In February 2017, Supreme created a big stir around the city when it sold MetroCards featuring its logo. Kruger has tapped into the idea to create her own MetroCard, which will be sold starting November 1st at four stations, made in conjunction with a series of works Kruger is creating for the Performa Biennial.
There are two versions of the card printed with questions that have been included in Kruger’s art throughout the years. According to the NY Times, “Who is healed? Who is housed? Who is silent? Who speaks?” takes inspiration from Kruger’s 1991 work, “Untitled (Questions).” Kruger’s “Whose values?” was featured on a 1992 Newsweek cover in response to vice president Dan Quayle’s attack on single mothers.
The Kruger MetroCards will be sold through vending machines at Queensboro Plaza, Broadway-Lafayette Street, East Broadway and the B/C station at 116th Street. “I tried to have a range of stations to have the most varied mix of riders,” Kruger told the NY Times.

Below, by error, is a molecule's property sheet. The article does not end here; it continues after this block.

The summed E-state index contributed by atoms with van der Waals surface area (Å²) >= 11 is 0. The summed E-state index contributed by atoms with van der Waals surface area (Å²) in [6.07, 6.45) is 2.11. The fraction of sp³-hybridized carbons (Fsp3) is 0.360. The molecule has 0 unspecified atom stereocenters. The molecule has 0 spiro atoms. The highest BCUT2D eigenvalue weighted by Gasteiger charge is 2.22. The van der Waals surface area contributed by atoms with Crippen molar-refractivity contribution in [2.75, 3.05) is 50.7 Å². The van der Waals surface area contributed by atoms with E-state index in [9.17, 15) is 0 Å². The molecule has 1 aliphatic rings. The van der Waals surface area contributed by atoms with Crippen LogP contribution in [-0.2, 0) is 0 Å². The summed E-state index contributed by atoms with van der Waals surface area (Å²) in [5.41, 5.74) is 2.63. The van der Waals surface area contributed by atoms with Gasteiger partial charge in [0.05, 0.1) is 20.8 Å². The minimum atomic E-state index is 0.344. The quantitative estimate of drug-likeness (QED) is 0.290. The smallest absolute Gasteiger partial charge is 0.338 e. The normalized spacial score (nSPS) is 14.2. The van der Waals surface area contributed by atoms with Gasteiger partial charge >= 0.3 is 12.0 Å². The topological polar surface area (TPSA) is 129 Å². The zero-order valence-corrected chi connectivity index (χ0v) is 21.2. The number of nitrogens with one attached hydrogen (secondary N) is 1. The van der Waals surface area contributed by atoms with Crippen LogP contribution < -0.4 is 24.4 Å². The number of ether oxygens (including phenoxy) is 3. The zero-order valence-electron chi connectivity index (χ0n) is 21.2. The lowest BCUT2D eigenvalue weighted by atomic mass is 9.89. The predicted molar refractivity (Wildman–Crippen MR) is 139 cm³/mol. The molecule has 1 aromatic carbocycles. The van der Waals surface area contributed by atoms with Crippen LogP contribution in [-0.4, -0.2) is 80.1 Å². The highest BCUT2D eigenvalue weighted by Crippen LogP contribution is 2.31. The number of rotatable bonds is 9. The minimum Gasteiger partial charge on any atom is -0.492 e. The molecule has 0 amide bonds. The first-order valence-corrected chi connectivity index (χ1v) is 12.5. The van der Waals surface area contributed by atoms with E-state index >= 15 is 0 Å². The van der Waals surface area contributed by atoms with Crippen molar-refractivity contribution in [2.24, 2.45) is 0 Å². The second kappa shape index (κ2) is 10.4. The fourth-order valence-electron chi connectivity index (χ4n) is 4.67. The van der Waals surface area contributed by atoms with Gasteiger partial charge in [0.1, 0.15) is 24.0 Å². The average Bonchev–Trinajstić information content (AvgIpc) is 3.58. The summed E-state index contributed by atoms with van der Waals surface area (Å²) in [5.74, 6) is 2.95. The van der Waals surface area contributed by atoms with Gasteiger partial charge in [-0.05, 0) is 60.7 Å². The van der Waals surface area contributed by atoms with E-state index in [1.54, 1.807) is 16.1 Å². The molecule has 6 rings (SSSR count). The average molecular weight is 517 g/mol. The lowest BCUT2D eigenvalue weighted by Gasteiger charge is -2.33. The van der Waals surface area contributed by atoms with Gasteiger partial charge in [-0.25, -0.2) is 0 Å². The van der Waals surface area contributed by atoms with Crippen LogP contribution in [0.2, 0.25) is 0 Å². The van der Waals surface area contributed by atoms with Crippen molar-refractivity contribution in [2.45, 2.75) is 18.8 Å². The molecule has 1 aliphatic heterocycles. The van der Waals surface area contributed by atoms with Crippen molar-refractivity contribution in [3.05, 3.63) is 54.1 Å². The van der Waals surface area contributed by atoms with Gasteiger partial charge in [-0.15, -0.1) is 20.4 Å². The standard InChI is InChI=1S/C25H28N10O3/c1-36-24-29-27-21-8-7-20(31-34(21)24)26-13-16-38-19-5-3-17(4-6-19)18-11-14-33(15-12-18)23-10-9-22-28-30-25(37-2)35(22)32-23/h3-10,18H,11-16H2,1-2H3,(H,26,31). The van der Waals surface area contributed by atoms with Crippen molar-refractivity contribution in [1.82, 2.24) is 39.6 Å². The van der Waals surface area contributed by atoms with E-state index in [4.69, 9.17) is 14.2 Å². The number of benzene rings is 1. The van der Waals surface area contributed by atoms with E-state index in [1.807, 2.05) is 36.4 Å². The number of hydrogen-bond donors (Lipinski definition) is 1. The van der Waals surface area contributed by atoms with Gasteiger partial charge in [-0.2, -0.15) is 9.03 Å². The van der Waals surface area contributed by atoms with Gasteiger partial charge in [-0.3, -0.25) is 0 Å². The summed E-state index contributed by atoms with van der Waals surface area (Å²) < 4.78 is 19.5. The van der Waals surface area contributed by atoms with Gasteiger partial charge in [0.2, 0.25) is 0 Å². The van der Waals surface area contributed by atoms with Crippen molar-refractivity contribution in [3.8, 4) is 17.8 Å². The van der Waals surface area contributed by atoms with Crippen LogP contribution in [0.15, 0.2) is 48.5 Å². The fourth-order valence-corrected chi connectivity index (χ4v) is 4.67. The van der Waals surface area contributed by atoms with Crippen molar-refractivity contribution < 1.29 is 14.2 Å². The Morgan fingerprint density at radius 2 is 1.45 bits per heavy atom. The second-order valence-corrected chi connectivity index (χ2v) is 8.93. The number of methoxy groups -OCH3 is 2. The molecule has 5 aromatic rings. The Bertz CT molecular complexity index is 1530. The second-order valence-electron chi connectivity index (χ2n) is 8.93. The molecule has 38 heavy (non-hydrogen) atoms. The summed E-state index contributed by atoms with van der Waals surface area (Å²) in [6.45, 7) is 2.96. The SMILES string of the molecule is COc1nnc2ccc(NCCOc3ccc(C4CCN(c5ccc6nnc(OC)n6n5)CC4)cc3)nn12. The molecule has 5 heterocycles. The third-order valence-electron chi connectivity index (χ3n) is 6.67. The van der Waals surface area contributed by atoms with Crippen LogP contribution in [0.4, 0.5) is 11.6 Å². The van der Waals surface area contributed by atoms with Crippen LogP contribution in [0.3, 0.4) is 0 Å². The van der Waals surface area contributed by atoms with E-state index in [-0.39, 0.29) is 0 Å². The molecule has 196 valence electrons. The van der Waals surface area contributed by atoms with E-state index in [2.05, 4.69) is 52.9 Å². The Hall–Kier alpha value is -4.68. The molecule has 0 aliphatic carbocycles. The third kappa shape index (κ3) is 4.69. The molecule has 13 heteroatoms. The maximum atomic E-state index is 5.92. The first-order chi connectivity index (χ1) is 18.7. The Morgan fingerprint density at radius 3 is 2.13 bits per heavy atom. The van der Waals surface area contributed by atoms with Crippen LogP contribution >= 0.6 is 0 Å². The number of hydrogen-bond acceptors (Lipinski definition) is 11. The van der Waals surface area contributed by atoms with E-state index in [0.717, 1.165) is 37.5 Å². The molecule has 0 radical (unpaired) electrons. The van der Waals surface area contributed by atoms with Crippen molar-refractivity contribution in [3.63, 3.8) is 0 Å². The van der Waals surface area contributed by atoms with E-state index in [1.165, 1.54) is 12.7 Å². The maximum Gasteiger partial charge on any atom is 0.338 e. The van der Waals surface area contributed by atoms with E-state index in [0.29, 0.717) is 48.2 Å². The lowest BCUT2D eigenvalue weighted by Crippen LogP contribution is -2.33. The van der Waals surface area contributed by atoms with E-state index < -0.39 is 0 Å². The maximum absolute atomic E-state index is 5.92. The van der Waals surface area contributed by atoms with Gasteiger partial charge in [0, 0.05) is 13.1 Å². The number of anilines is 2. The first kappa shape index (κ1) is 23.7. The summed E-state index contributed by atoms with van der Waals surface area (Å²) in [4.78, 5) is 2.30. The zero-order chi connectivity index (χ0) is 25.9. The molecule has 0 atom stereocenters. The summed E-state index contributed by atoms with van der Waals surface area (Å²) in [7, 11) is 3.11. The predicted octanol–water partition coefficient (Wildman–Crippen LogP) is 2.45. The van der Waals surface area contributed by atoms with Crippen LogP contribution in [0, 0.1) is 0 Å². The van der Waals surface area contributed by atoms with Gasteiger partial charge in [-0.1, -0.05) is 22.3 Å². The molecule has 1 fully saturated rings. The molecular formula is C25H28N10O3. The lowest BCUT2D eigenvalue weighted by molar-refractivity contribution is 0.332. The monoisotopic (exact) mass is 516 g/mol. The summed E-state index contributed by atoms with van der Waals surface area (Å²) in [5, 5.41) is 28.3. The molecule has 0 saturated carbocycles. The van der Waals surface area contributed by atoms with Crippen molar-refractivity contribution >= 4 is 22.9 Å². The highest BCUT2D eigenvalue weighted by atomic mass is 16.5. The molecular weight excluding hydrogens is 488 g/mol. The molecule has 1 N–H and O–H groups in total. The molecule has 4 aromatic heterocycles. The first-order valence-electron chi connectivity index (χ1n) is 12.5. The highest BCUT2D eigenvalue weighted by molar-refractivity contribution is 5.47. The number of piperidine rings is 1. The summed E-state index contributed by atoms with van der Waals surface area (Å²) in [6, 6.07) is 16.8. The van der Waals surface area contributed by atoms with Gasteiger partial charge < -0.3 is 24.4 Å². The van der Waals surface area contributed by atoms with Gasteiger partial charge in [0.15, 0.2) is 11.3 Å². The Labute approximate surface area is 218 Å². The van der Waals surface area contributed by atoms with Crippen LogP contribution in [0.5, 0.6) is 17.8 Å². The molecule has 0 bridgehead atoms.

Kruger has said very little about Supreme’s use of her art for its logo, but told the NY Times, “I never cared at all. I find it amusing.”
Her current tone has softened since 2013, when she responded to a Complex inquiry, asking her thoughts on Supreme suing fellow streetwear label Married to the Mob for copyright infringement for selling a Supreme Bitch logo. In her email, she wrote, “What a ridiculous clusterfuck of totally uncool jokers. I make my work about this kind of sadly foolish farce. I’m waiting for all of them to sue me for copyright infringement.”
When we followed up with Married to the Mob designer Leah McSweeney on the dust-up last year, she told us that in the midst of the controversy, Kruger through an intermediary had reached out to her for a t-shirt. Alas, the t-shirt never was delivered.
For information on Kruger’s work at Performa, visit 17.performa-arts.org.